Holidays offer the chance to enjoy reading, to catch up on events back home, and to ponder issues one never quite has time for back at work. Sometimes the varied readings share common themes, as was the case this year.
My holiday reading this year, a gift from a colleague, began with Adam Grant’s bestselling business book Give and Take. Grant champions the virtues, both intrinsic and (inadvertently) instrumental, of being a giver. A giver focuses on giving time, energy, and support to others, irrespective of the benefits one might hope to achieve. At the opposite end of the spectrum are takers, who focus on getting the most out of any relationship, and in the middle are matchers, those who give, but only for the purpose of getting something in return. Citing a range of research and relating compelling personal stories, Grant argues that not only do givers feel better about themselves through their giving, they also build positive, self-reinforcing networks that benefit them in ways that networks of takers and matchers cannot.
For a business book, Give and Take flies against the basic business instinct of getting the most out of transactions and relationships. (Isn’t that what business is all about?) For economists—at least for this one—it also feels somehow incongruent with the foundations of our training: Atomistic competition is a fundamental assumption of basic economic models, and cooperative behavior, as when firms in the same industry collude, is usually cast in a bad light.
Yet, Grant’s book is replete with examples of entrepreneurs helping other entrepreneurs, of venture capitalists making their trade secrets public, of coworkers supporting each other even as they vie for promotions, and other acts of giving. Whereas Adam Smith* laments that “people of the same trade seldom meet together, even for merriment and diversion, but the conversation ends in a conspiracy against the public”, Adam Grant’s exposition suggests a conspiracy for the common good. While not contradictory—industrial oligarchs colluding on prices is not the same as entrepreneurial startups sharing tips—the notion of pure giving as a successful business strategy does not sit comfortably with the economists’ instinct for the reality and the value, for both individuals and society, of self-interested atomistic behavior.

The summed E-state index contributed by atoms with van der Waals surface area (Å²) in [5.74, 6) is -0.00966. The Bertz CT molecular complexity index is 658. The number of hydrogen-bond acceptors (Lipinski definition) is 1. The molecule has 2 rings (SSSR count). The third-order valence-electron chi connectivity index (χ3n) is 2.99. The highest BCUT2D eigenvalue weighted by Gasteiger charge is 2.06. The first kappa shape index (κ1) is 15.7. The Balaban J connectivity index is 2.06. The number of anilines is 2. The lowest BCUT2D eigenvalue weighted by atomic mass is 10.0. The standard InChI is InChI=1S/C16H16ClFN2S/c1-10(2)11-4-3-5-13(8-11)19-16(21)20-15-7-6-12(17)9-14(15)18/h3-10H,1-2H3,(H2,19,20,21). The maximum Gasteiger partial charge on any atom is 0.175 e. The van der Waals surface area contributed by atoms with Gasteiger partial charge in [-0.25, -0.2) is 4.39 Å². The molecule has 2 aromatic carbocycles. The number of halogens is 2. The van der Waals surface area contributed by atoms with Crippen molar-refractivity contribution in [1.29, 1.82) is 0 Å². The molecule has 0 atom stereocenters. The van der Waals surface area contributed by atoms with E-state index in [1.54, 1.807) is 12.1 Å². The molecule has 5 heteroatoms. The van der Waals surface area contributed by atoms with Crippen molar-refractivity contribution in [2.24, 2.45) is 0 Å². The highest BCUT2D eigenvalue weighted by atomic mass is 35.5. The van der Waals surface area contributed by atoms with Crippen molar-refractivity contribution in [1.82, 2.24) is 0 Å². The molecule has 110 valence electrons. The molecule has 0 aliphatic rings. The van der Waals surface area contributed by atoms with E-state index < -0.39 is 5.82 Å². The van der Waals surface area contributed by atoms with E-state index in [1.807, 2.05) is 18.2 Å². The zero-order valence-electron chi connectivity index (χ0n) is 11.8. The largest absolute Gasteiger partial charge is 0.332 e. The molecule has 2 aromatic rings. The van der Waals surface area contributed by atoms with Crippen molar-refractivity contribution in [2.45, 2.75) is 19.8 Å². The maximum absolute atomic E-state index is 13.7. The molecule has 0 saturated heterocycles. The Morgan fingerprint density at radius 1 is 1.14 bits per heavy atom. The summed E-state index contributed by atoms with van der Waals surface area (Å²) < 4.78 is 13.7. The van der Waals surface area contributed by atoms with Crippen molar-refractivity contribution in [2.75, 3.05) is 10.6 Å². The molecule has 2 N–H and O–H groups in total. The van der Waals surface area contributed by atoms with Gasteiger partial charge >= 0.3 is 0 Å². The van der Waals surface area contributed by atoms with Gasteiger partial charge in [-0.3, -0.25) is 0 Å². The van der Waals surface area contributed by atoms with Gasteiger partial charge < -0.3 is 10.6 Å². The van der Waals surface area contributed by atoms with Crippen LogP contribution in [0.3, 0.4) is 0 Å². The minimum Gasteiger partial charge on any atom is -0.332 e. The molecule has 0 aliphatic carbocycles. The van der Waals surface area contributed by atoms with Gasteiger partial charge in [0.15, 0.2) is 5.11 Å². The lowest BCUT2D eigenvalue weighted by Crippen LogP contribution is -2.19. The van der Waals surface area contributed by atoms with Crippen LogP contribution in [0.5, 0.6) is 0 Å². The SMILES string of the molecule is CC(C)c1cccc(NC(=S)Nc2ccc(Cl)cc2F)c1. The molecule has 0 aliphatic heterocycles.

The same theme can be found in the second book on my holiday reading list, the new World Development Report 2015—Mind, Society, and Behavior (WDR). The flagship publication of the World Bank likewise puts typical assumptions about the way people behave up to scrutiny—and finds them lacking. Drawing on a growing body of experimental research from across the social sciences, the authors show that while economists typically assume self-interested behavior, in fact people are much more likely to act cooperatively, an insight with implications for development policy.
“Our social tendencies mean that we are not purely selfish and wealth maximizing actors, as many economic models and policies assume; rather, we value reciprocity and fairness, we are willing to cooperate in the attainment of shared goals, and we have a tendency to develop and adhere to common understandings and rules of behavior, whether or not they benefit us individually and collectively. Since what we do is often contingent on what others do, local social networks and the ideas, norms, and identities that propagate through them exert important influences on individual behavior.” (WDR)
Ultimately, the question of how people actually behave, as in the experimental research cited above, must be met with the question of how people should behave. This is the realm of philosophy. My holiday reading a couple years ago, a gift from my son, was Michael Sandel’s Justice, based on his famous Harvard course. With meticulous philosopher’s discipline, Sandel examines different ideas about how to determine, as the book’s subtitle suggests, what is the right thing to do? Rejecting individual liberty as a sufficient guiding principle, and likewise utilitarianism, the idea that one can somehow sum up the utility of all of society, Sandel argues in favor of what some call communitarianism, the recognition that all people are part of a larger community and the right thing to do must take into account the wants and desires of that community.